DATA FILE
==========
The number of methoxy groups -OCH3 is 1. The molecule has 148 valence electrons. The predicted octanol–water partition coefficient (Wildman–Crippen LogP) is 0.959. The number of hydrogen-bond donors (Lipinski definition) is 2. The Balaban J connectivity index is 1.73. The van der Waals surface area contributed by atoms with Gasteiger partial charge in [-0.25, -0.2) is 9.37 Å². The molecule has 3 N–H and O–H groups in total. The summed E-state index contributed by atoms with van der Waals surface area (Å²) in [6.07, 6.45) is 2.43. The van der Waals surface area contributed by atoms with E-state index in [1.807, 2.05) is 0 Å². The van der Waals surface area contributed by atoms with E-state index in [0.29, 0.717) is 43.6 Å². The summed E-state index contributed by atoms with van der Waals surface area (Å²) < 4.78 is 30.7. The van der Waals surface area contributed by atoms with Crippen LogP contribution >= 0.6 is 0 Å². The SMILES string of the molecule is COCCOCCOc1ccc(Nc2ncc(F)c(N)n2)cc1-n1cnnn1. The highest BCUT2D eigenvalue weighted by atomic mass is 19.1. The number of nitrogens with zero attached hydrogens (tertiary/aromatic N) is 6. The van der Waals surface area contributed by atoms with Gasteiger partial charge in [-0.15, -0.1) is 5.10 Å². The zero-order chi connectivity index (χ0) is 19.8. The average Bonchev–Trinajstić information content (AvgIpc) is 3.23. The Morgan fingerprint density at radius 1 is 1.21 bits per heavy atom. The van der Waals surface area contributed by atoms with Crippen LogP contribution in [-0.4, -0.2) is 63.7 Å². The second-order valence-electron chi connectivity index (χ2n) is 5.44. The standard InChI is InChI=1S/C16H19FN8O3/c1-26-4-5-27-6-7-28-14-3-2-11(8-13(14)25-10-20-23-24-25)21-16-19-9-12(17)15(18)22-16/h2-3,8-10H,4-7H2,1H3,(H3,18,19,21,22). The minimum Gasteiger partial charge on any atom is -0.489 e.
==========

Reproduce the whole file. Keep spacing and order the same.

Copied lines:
The number of methoxy groups -OCH3 is 1. The molecule has 148 valence electrons. The predicted octanol–water partition coefficient (Wildman–Crippen LogP) is 0.959. The number of hydrogen-bond donors (Lipinski definition) is 2. The Balaban J connectivity index is 1.73. The van der Waals surface area contributed by atoms with Gasteiger partial charge in [-0.25, -0.2) is 9.37 Å². The molecule has 3 N–H and O–H groups in total. The summed E-state index contributed by atoms with van der Waals surface area (Å²) in [6.07, 6.45) is 2.43. The van der Waals surface area contributed by atoms with E-state index in [1.807, 2.05) is 0 Å². The van der Waals surface area contributed by atoms with E-state index in [0.29, 0.717) is 43.6 Å². The summed E-state index contributed by atoms with van der Waals surface area (Å²) < 4.78 is 30.7. The van der Waals surface area contributed by atoms with Crippen LogP contribution >= 0.6 is 0 Å². The SMILES string of the molecule is COCCOCCOc1ccc(Nc2ncc(F)c(N)n2)cc1-n1cnnn1. The highest BCUT2D eigenvalue weighted by atomic mass is 19.1. The number of nitrogens with zero attached hydrogens (tertiary/aromatic N) is 6. The van der Waals surface area contributed by atoms with Gasteiger partial charge in [-0.15, -0.1) is 5.10 Å². The zero-order chi connectivity index (χ0) is 19.8. The average Bonchev–Trinajstić information content (AvgIpc) is 3.23. The Morgan fingerprint density at radius 1 is 1.21 bits per heavy atom. The van der Waals surface area contributed by atoms with Crippen LogP contribution in [-0.4, -0.2) is 63.7 Å². The second-order valence-electron chi connectivity index (χ2n) is 5.44. The standard InChI is InChI=1S/C16H19FN8O3/c1-26-4-5-27-6-7-28-14-3-2-11(8-13(14)25-10-20-23-24-25)21-16-19-9-12(17)15(18)22-16/h2-3,8-10H,4-7H2,1H3,(H3,18,19,21,22). The minimum Gasteiger partial charge on any atom is -0.489 e.